You're looking at an architect's rendering of a Chick-fil-A restaurant. To some people here in Massachusetts, the company behind it is unwelcome. In fact, in 2012, the former (and now late) Boston Mayor Thomas Menino went so far as to tell the company we don't want your kind here. Well, they've come knocking, over his dead body, so to speak.
The Mayor didn't have a beef with the chicken; It was strictly political. In the national debate over gay marriage, ultimately decided by SCOTUS, the President of Chick-fil-A had supported anti-gay marriage groups. No surprise there; The company is known as much for its support of Christian and conservative causes as for its chicken sandwiches. This earned them that public rebuke by the mayor and may have cost them some business in Boston and elsewhere. On the other hand, it also won them support of many like-minded people. (It should be noted that after the terrorist attack in a gay nightclub in Orlando that left many dead, the Chick-fil-A restaurants in the area provided food for the first responders and emergency personnel.) Regardless, what residents of Massachusetts think or do isn't determined by any one individual, least of all a grandstanding politician. And just to prove that, among the more than 1,900 Chick-fil-A restaurants in the US, there are four in the Bay State.
Better make that five. After almost three years of wrangling a Chick-fil-A now sits on one of the busiest thoroughfares in Hyannis, MA. The fact that it actually came to be built, all 5,100+ square feet of it, is something of a miracle.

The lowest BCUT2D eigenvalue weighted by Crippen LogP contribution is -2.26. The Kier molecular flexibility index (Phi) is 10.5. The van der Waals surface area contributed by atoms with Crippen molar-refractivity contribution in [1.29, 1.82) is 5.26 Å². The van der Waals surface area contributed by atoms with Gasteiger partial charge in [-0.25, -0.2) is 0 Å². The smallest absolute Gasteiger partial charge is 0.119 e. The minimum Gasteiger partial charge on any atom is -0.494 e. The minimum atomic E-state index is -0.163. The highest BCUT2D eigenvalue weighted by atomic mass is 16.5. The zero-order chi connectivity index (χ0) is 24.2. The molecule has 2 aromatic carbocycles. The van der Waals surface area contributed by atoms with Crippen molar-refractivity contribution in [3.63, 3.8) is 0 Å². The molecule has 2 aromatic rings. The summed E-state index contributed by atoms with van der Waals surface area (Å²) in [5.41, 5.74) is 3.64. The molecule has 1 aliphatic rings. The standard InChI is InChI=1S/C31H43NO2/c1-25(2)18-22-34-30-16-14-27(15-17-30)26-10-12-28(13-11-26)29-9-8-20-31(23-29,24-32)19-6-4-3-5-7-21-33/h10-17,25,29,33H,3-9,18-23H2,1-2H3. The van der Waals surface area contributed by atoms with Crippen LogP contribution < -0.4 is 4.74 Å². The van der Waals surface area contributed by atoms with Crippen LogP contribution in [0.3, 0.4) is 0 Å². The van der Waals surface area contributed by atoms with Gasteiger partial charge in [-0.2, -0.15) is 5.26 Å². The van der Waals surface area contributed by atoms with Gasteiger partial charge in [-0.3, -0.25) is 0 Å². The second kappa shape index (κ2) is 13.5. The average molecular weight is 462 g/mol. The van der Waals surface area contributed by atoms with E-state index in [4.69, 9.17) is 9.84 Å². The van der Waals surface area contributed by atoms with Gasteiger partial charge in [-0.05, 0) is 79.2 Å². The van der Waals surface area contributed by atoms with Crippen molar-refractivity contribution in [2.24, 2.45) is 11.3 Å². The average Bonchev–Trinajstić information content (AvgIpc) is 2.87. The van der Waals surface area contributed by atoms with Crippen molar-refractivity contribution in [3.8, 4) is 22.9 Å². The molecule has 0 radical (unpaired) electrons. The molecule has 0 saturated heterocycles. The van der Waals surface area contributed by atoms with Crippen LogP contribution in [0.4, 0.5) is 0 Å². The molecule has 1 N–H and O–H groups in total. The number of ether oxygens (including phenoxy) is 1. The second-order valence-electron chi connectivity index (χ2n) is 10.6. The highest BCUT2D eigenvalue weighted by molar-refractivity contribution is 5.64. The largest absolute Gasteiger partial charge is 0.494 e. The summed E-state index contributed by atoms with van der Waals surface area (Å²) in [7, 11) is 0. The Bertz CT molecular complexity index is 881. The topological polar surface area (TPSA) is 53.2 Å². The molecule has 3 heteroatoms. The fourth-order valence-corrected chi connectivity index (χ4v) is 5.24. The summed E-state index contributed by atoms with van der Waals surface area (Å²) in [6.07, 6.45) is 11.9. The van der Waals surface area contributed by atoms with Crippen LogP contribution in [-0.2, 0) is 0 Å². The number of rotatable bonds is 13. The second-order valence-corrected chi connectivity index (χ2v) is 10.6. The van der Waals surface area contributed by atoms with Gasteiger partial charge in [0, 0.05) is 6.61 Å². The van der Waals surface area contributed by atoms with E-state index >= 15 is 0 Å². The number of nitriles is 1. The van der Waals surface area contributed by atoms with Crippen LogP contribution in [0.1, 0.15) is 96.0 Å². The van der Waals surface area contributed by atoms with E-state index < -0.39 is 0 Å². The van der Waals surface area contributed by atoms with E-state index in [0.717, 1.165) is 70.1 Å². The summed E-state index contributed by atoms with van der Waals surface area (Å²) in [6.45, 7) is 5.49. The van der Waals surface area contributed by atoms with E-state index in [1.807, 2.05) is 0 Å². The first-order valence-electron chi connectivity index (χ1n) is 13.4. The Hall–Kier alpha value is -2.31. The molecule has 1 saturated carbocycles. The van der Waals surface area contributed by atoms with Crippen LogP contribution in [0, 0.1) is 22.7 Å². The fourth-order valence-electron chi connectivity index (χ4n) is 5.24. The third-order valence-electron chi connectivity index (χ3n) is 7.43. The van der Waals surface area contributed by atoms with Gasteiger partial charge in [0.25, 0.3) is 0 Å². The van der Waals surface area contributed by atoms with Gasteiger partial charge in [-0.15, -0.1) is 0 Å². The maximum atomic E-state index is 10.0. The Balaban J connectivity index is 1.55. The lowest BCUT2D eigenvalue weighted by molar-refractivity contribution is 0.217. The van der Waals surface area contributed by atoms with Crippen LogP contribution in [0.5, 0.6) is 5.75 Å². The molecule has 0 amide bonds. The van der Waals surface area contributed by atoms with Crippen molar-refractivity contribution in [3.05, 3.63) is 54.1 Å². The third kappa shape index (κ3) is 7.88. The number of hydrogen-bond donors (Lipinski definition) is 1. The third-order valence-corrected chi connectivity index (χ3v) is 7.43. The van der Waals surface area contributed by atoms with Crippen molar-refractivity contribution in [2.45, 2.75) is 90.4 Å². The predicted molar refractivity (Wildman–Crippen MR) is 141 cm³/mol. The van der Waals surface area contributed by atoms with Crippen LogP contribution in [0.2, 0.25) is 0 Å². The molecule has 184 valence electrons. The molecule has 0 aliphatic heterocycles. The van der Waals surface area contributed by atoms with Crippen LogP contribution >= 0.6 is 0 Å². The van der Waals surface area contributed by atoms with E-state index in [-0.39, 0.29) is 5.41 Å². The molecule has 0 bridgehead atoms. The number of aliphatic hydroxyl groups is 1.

From the very beginning when plans for the restaurant were announced, it created controversy. A group of locals had a hissy fit. They didn't want the chain on the Cape, mostly because of their politics. On its website, Chick-fil-A states that its corporate purpose is “To glorify God by being a faithful steward of all that is entrusted to us. To have a positive influence on all who come in contact with Chick-fil-A.” Chick-fil-A restaurants are also famous for being closed on Sundays to allow employees to rest, spend time with family and even to provide time for worship, if they wish. Ironically, in the very state where the Pilgrims fled for reasons of religious freedom, apparently to some today this is "controversial."
Never on Sunday is company policy. Chickens everywhere can breathe a little easier.
But Chick-fil-A persevered. In reviewing the paper trail left behind in the chain's efforts to obtain all the necessary approvals for siting their restaurant in Hyannis, one gets the impression that only those with deep pockets need apply. The company spent $258,000 in traffic mitigation costs alone. The cost breakdown:
- $94,000 for emergency vehicle pre-emption systems, or OPTICOM, along Route 132 from the Route 6 on-ramps to the Cape Cod Mall. (The fact that countless other businesses sit along this very stretch of roadway makes you wonder if they ALL were required to fork over moolah for the very same systems. Does the term "double-billing" sound familiar?)
- $77,000 for safety improvements at the intersections of Route 132 and Bearses Way, Enterprise Road and Independence Drive.
- $52,000 for pedestrian access improvements to meet Americans with Disabilities Act standards along Enterprise Road, Route 132 and the Cape Cod Mall driveway.
- $20,000 for design and installation of a pedestrian crossing at the intersection of Bearses Way and Corporation Drive.
- $15,000 for traffic operations and traffic signal improvements at the same intersections.
(I wonder if the restaurant located directly across the street from Chick-fil-A also had to pay for similar traffic mitigation improvements. But I digress.)
Chick-fil-A must also offer a "commuting alternatives packet" to employees to encourage alternative methods of transportation, other than single-occupant vehicles, to get to work. The company must also provide a Guaranteed-Ride-Home Program to employees who car/vanpool, walk or bicycle to work for emergencies that may arise during the workday.